Differences in the distributions of M. trossulus and M. edulis on ropes were statistically significant at 8 m. Mytilus trossulus is more frequent and M. edulis less frequent in near-surface samples (2 and 5 m) than at 8 m depth. There were, however, no significant differences between depths of 2 and 5 m, nor between the distributions of M. trossulus × M. edulis hybrids with sampling depth.

Studies in Loch Etive in the 1990s did not report any unusual mussels (Okomus and Stirling 1998; Karayucel and Karayucel 2000). Mussels sampled from Loch Etive in 1999 were used as a reference population of presumed pure M. edulis by Wood et al. (2003), and the same genetic markers Me 15/16 identified all samples to be M. edulis homozygotes. Farmers reported significant numbers of fragile mussels in 2004 and, while recognising that they could have been present in smaller numbers previously, this suggests a dramatic increase of the M. trossulus population in just a few years. Genotype frequencies conformed to Hardy–Weinberg expectations at all sites and depths. Whilst such analysis is based upon a relatively small sample size, it suggests panmixia with no significant selection operating on hybrids and no pre- or post-mating reproductive barriers between the species.

Mytilus galloprovincialis and their hybrids were rare in cultivation in Loch Etive and their presence is not of known concern to the mussel industry in Scotland. Their presumed origin is the Mediterranean Sea and their presence on the northern coast of Scotland has been reported before (Skibinski et al. 1983). It is not known whether the northward expansion of their range in both the Atlantic and Pacific oceans is due to climate change or human activity but is probably a mixture of the two (Braby and Somero 2006; Coghlan and Gosling 2007; Wonham 2004; Zardi et al. 2007).

Differences in shell morphology (strength and appearance), survival, growth and production rates confer a clear commercial advantage to M. edulis as an aquaculture product compared with M. trossulus. Mixed species stocks have negative implications for the industry, and the presence of M. trossulus is recognized as being particularly problematic in Canada (Penney et al. 2002, 2006, 2007). Shell shape, for example, indirectly influences the buyer perception of overall product quality, affecting the farmers’ ability to market their product (Penney and Hart 1999; Penney et al. 2007). Differences in characteristics like shell shape between Mytilus species are not solely controlled by genotype, but also by a strong genotype × site effect (Shields et al. 2008), as shown by reciprocal mussel seed transfer experiments in the Atlantic Canadian hybrid zone (Penney et al. 2006, 2007).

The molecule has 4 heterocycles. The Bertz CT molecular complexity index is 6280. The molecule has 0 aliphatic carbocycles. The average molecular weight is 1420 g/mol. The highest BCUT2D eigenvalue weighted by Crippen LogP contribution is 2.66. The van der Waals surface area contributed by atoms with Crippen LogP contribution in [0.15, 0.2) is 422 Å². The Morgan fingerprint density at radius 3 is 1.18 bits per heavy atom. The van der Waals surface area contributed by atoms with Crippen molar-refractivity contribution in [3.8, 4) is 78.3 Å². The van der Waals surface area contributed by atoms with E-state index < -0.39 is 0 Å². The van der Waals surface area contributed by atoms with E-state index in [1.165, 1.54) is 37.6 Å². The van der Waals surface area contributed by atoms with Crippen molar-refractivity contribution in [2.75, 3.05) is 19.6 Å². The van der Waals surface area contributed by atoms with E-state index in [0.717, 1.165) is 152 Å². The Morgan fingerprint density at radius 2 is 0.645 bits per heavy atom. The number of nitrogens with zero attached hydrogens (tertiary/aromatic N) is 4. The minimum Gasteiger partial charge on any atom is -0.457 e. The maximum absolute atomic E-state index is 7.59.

Mussel aquaculture production in western Canada originated mainly (>75%) from the Prince Edward Island (PEI) area in the Gulf of St. Lawrence, and is based on unispecific local M. edulis stocks (Penney and Hart 1999). For many years, the potential for production was disregarded in the hybrid areas extending throughout most of the Canadian Atlantic coast from the Quebec north shore to Nova Scotia, where M. trossulus prevalence ranges from 9 to 60% (Penney and Hart 1999). In the last decade, however, expansion of shellfish aquaculture in areas outside the PEI has turned the attention of industry and governmental research bodies to this issue. They have been working together to develop and test management strategies with the objective of increasing the productivity of M. edulis/M. trossulus mixed species areas (Penney and Hart 1999, Penney et al. 2006).

Based on studies of species compositions, and given the genotypic inherent differences within populations in cultivation in Newfoundland, replacement of indigenous stocks in mixed species areas by unispecific M. edulis stocks is suggested as a strategy to enhance the industry production (Penney et al. 2002, 2006, 2007). Most recent research towards mussel cultivation has therefore focused on identifying good areas for seed collection (in terms of both quantity and quality), and on assessing the impact of seed transfer on species survival and growth (Canadian Aquaculture R&D Review 2007).

In Loch Etive, observations that M. edulis is more frequent below 5 m depth may present a useful initial approach to controlling the composition of mixed species stocks in cultivation. Spat collection at 8 m depth, for example, rather than in water near the surface would involve little effort and minor changes on the method of rope deployment during the seed settlement period only, and may prove to be a simple commercial way to increase the proportion of M. edulis over M. trossulus in farm stocks.

For seed substitution to be feasible in Loch Etive, it would be necessary to improve knowledge of Mytilus populations in Scotland, noting any other mixed species areas and identifying unispecific M. edulis areas where sufficient high quality seed might be produced for collection and transfer to other areas. Such a study would also be relevant to assessing the status of M. galloprovincialis in Scotland and any possible impacts on native populations.

Acknowledgements

The authors would like to thank Walter Spiers (Muckairn Mussels), Peter Richardson (Kaimes Fish Farming—Lorn Fisheries) and SI Sea farms for sampling support, providing the boat and mussels used in this study. Thank you also to Dave Fraser and the Association of Scottish Shellfish Growers for their support and advice, and to Steve Hay and David Tullet for providing and assisting with some of the tools used in this work. Joana Dias holds an ECOSUMMER PhD fellowship funded by the Marie Curie Research Training Network under the EU Sixth Framework Programme.

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© Springer Science+Business Media B.V. 2008